“We had too many eggs in one basket,” said Secretary of Finance Tom Cook, one of the mandated board members from the governor’s administration. Secretary Cook said the board is similar in structure to the Delaware Economic and Financial Advisory Council, which meets throughout the year to report the state’s revenue projections.

“DEFAC works because we have number of members from the private sector and they are able to tell us what is going on in the ground,” Mr. Cook said. “It is this private sector expertise that is needed in order for us to do this.”

Mr. Flynn said the board has a responsibility to maintain the state’s funds and assets with minimal risks.

An independent investment analyst would be welcome to consult with the board, he said, but at the time only Mr. Flowers has a financial adviser, Credit Suisse, separated from board proceedings.

“The treasurer brought in an independent adviser, but the reality is the independent adviser is not an adviser to the board and we’ve been restricted in our ability to talk to Credit Suisse.”

While an independent adviser to the board would be useful, Mr. Flynn was lukewarm on the topics of increased financial disclosure and an increased elected official presence on the board.

Every three years the board members do go through financial disclosure reports upon their appointment or reappointment, he said. If they would be asked to have annual reports, he suggested all other boards have similar protocol.

After the presentations, Joint Sunset Committee Chairwoman Sen. Nicole Poore, D-Middletown, was visibly uncomfortable and concerned with the status of the board members.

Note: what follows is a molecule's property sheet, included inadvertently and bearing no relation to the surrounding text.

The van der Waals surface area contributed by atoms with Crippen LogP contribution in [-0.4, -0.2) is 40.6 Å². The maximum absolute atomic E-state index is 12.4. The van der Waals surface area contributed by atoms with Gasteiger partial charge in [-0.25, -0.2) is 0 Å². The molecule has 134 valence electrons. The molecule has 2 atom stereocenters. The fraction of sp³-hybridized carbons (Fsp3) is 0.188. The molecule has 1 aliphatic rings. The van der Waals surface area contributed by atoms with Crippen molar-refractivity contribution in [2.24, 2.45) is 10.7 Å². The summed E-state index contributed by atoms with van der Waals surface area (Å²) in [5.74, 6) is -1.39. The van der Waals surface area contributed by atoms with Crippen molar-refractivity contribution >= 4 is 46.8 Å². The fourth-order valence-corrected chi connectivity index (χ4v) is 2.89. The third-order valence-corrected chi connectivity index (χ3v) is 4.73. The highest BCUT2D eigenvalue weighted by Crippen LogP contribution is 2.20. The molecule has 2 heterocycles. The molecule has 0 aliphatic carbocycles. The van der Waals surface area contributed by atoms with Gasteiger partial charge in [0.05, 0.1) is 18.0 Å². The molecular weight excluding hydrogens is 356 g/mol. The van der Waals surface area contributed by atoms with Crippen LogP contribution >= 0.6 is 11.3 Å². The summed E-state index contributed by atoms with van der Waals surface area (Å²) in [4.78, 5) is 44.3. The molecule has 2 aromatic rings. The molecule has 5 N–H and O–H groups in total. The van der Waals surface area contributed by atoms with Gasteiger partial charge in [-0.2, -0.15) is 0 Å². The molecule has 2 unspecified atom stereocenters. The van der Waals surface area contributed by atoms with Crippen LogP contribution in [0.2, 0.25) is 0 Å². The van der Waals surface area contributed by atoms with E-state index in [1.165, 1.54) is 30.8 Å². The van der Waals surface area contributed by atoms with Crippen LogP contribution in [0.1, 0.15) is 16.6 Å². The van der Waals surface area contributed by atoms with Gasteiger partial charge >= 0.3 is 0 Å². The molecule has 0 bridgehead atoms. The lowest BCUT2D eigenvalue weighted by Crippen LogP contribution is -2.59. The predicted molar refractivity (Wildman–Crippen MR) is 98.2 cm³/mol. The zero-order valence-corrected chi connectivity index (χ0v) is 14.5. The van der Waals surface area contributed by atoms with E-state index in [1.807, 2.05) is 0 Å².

“It’s a little frustrating up here and not seeing a collaborative effort in simply because you are dealing with our money,” Sen. Poore said.

She addressed an issue of transparency, particularly in regards to meeting minutes. Often times, minutes are not recorded until much later, she said, which is problematic.

Board member Secretary of State Jeffrey Bullock agreed.

“I think its just a practical matter, the board does need some guidance as to where our staffing comes from,” he said.

At the end of the day, the problems come down to a simple matter or personality differences, Joint Sunset Committee Co-Chair Rep. Gerald Brady, D-Wilmington, said after the hearing.

“If it’s not broken, why fix it,” said , after the hearing. The cash management board has been under the same leadership for the past 30 years, has kept a continuous Triple-A bond rating and there have been no recorded violations.

“This is just a management policy board.”

However, he said sunset committee members do support increasing the financial disclosure requirements, political donations and transparency of board members. Term limits is a lost cause.

“As far as term limits I don’t see a consensus on that,” he said, but supported restricting the board members ability to make political donations.

“In this climate of pay-to-play, you certainly don’t want to be seen opposing any corrective measures of that when you are dealing with someone who has access to funds.”

The Joint Sunset Committee has until May to craft a report to the General Assembly that may include some of those recommendations.